Public Release: 

Duke Studies Find Little Difference In Outcomes Between Bypass Surgery And Angioplasty For Diabetics

Duke University

NEW ORLEANS -- In contrast to the findings of a recent, highly publicized clinical trial and subsequent federal recommendation, two Duke University Medical Center studies suggest that diabetics with severe coronary artery disease do equally well if they receive either angioplasty or coronary artery bypass surgery.

While diabetics with multi-vessel disease tend to have slightly worse outcomes with both treatments when compared with non-diabetics with similar disease, the Duke researchers recommend that cardiologists not use diabetes as the main factor when considering which procedure is best for their patients.

The Duke studies were prepared for presentation Tuesday (Nov. 12) at the annual scientific meeting of the American Heart Association.

In July, investigators for a multi-center trial called BARI for Bypass Angioplasty Revascularization Investigation reported in the New England Journal of Medicine that the five-year survival for diabetics treated with bypass surgery was 80.6 percent, compared to 65.5 percent for diabetics treated with angioplasty. Shortly before the overall BARI results were published, the National Heart Lung Blood Institute recommended that diabetics with multi-vessel disease be treated with bypass surgery.

After the BARI results were published, Duke researchers conducted their own retrospective studies to see if the BARI results could be substantiated. While they acknowledge that their studies are retrospective, the researchers say the Duke studies provide more data that can be used in further discussion of the issue.

The studies were supported by, and drew upon the expertise of, the Duke Clinical Research Institute, which has been collecting and analyzing patient data relating to heart disease since 1969.

"Our long-term data show that a history of diabetes holds a similar risk for both angioplasty and bypass patients," said Dr. Greg Barsness, Duke cardiology fellow. "Rather than using diabetes to determine the revascularization choice, other factors should be considered, such as disease severity and technical considerations."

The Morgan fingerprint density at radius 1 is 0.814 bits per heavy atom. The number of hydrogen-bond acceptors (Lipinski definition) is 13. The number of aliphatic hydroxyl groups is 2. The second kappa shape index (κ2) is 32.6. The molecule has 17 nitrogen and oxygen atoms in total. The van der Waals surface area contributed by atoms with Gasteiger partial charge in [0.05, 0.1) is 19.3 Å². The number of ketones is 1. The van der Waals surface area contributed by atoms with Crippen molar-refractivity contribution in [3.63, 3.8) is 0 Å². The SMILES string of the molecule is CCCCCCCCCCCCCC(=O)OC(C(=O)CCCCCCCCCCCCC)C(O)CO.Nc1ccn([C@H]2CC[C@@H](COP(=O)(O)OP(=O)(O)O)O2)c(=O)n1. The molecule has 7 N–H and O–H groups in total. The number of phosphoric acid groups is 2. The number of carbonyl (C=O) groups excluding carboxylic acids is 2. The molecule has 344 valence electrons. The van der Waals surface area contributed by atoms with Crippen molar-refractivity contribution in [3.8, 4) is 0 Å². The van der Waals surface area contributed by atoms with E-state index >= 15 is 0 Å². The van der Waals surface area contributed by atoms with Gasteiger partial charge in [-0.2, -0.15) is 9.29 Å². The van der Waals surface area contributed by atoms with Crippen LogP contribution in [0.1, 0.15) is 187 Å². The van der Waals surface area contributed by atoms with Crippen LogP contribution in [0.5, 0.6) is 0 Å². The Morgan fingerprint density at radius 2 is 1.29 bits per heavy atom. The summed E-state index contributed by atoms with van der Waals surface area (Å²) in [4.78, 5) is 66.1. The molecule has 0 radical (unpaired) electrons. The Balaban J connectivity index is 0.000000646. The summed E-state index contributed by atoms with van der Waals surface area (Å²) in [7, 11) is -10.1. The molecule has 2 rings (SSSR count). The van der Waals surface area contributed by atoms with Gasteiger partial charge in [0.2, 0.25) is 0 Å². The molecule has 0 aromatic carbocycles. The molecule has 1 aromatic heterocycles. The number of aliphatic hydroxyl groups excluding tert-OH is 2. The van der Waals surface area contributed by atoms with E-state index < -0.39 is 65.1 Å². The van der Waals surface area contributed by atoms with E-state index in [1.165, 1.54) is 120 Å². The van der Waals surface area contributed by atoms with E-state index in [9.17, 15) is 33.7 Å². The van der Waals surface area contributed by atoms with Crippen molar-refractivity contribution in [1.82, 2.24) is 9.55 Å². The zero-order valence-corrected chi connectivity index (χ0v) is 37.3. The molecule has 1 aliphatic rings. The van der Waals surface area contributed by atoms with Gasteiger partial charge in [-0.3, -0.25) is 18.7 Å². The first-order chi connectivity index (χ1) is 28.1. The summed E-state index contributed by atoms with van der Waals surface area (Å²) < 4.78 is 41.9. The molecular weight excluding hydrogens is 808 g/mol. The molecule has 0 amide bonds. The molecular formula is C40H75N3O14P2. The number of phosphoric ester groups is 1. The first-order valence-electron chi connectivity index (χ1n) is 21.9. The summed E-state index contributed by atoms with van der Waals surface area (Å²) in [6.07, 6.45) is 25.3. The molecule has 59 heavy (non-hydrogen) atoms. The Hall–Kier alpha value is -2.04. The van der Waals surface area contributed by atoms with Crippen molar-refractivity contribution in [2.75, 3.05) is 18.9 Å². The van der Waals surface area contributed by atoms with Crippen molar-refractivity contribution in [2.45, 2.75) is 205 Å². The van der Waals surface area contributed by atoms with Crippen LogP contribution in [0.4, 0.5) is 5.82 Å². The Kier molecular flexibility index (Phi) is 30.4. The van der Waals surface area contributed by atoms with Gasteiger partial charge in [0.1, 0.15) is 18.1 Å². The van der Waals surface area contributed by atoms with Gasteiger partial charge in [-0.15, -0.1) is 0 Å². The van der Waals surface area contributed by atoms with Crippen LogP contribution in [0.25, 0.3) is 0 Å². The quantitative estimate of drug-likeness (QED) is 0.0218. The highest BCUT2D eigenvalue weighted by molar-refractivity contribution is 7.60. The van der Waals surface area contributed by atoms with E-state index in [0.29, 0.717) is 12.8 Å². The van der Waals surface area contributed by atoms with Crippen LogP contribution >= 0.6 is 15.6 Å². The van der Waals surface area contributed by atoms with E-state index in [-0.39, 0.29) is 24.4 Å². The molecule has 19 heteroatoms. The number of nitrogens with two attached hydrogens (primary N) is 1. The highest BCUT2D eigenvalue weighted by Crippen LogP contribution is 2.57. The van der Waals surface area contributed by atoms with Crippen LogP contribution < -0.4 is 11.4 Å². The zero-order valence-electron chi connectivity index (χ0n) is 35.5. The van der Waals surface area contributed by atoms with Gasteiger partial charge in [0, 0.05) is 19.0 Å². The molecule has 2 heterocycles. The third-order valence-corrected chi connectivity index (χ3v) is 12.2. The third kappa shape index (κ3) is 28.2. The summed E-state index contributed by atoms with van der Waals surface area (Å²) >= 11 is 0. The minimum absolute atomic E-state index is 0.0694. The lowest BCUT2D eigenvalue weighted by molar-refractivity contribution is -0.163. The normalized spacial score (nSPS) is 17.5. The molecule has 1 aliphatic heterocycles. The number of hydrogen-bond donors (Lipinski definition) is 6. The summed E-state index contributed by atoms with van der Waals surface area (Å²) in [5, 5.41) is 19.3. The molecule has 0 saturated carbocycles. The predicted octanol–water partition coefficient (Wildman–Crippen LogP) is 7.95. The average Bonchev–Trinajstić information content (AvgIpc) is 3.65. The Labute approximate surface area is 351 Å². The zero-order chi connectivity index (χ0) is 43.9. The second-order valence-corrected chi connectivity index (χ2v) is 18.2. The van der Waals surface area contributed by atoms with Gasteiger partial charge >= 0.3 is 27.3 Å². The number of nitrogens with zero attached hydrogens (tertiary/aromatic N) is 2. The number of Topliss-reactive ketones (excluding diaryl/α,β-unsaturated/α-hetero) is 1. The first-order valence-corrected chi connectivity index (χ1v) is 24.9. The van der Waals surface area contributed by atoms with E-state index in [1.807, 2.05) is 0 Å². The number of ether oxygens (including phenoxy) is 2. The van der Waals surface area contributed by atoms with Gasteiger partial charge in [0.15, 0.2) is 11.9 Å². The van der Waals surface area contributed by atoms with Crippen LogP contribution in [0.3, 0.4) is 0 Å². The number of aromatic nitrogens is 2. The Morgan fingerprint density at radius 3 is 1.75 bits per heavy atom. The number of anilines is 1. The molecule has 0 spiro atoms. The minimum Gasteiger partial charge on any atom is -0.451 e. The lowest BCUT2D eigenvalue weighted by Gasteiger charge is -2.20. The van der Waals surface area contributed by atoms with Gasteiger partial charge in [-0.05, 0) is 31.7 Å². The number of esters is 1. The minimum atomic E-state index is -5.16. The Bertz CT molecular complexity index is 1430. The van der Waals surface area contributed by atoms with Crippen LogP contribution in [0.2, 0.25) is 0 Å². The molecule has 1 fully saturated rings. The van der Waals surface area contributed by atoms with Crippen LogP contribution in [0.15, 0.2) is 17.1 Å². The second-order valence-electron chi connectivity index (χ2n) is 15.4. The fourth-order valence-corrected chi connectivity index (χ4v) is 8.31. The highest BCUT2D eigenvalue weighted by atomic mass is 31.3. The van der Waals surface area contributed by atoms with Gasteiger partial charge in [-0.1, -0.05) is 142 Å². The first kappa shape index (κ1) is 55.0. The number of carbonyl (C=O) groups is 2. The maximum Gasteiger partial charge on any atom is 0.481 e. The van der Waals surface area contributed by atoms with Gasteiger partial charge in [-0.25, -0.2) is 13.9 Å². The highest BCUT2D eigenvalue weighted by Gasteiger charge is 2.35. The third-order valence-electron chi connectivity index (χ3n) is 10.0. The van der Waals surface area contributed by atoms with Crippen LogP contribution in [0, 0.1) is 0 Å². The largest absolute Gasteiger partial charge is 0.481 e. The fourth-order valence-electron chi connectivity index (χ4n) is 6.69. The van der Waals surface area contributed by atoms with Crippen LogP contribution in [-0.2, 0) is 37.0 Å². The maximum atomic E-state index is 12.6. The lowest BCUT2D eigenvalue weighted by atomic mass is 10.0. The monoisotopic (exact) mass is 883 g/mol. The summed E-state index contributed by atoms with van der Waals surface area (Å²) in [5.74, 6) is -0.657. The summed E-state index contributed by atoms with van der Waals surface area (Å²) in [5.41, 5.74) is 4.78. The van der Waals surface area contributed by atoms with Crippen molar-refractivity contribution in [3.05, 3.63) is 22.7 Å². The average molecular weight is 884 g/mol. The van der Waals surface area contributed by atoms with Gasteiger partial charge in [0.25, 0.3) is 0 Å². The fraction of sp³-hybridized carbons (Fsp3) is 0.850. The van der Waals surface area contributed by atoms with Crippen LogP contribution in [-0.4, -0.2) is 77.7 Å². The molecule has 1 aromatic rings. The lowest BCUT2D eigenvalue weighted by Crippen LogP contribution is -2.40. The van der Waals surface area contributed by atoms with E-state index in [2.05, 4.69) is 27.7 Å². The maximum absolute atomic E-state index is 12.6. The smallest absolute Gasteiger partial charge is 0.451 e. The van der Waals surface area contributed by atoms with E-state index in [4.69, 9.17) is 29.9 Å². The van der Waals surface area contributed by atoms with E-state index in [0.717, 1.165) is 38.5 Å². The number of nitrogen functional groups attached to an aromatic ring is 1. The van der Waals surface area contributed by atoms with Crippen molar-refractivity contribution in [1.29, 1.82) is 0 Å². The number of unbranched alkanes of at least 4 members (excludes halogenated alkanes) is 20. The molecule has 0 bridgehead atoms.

Barsness's study followed 3,220 patients (769 of whom were diabetic) who received either bypass or angioplasty at Duke between 1984 and 1990. After five years (the same follow-up for the BARI trial), 74.3 percent of the diabetics (vs. 86.3 percent for non-diabetics) who received bypass were alive, while 76.4 percent of diabetics (vs. 88.3 percent of non-diabetics) receiving angioplasty were alive.

"After adjusting for such factors as age, gender and characteristics of their heart disease, we found that diabetics receiving either angioplasty or bypass had lower survival than non-diabetics receiving these interventions," Barsness said. "However, in contrast to the results seen in the BARI trial, the decrease in survival was similar among both angioplasty- and bypass-treated diabetics."

For the second study, Dr. David Anderson, Duke cardiology fellow, pooled data from seven recent multi-center trials involving 6,338 patients who underwent angioplasty, 1,230 of whom were diabetics. Patients were followed for nine months after their procedures.

"At least for the short term, our study suggests that factors other than diabetes are more predictive of major adverse events after angioplasty," Anderson said. "Statistical analysis showed that while diabetics had slightly more revascularization during a nine-month follow-up period due to higher restenosis (where the artery closes again), other outcomes (death and heart attack) are best predicted by the number of diseased vessels feeding the heart, prior history of heart attack, and the degree of vessel blockage before the procedure."

Physicians still do not understand why diabetics tend to do worse than non-diabetics. While researchers have demonstrated that "tight" control of a diabetic's glucose levels significantly delays the disease's destructive effects on tiny blood vessels -- such as those in the eyes, extremities and kidneys -- they still do not know how the disease effects the body's larger blood vessels, like those supplying oxygen-rich blood to the heart.

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